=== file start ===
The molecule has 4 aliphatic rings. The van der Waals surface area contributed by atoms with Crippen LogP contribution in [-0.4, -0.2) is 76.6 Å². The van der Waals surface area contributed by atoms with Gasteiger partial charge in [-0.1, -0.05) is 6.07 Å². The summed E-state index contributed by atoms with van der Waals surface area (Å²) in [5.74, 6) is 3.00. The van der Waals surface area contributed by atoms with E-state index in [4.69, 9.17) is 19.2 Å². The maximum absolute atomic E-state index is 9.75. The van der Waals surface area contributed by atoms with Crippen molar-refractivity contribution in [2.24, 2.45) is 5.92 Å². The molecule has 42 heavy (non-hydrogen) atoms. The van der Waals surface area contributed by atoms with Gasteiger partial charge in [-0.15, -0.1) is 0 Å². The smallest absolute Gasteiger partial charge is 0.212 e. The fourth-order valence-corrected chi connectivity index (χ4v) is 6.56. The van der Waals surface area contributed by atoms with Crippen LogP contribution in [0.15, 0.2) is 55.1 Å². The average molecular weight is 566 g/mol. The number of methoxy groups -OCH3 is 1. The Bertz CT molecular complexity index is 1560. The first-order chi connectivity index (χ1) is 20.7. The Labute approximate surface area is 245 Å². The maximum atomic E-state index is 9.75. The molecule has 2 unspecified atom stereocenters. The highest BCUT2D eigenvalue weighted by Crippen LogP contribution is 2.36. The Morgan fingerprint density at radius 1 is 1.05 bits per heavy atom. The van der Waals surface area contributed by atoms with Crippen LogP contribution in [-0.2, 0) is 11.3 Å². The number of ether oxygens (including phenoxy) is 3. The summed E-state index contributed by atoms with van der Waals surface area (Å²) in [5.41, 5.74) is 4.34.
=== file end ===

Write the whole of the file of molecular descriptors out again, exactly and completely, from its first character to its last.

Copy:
The molecule has 4 aliphatic rings. The van der Waals surface area contributed by atoms with Crippen LogP contribution in [-0.4, -0.2) is 76.6 Å². The van der Waals surface area contributed by atoms with Gasteiger partial charge in [-0.1, -0.05) is 6.07 Å². The summed E-state index contributed by atoms with van der Waals surface area (Å²) in [5.74, 6) is 3.00. The van der Waals surface area contributed by atoms with E-state index in [4.69, 9.17) is 19.2 Å². The maximum absolute atomic E-state index is 9.75. The van der Waals surface area contributed by atoms with Crippen molar-refractivity contribution in [2.24, 2.45) is 5.92 Å². The molecule has 42 heavy (non-hydrogen) atoms. The van der Waals surface area contributed by atoms with Gasteiger partial charge in [-0.15, -0.1) is 0 Å². The smallest absolute Gasteiger partial charge is 0.212 e. The fourth-order valence-corrected chi connectivity index (χ4v) is 6.56. The van der Waals surface area contributed by atoms with Crippen LogP contribution in [0.15, 0.2) is 55.1 Å². The average molecular weight is 566 g/mol. The number of methoxy groups -OCH3 is 1. The Bertz CT molecular complexity index is 1560. The first-order chi connectivity index (χ1) is 20.7. The Labute approximate surface area is 245 Å². The maximum atomic E-state index is 9.75. The molecule has 2 unspecified atom stereocenters. The highest BCUT2D eigenvalue weighted by Crippen LogP contribution is 2.36. The Morgan fingerprint density at radius 1 is 1.05 bits per heavy atom. The van der Waals surface area contributed by atoms with Crippen LogP contribution in [-0.2, 0) is 11.3 Å². The number of ether oxygens (including phenoxy) is 3. The summed E-state index contributed by atoms with van der Waals surface area (Å²) in [5.41, 5.74) is 4.34.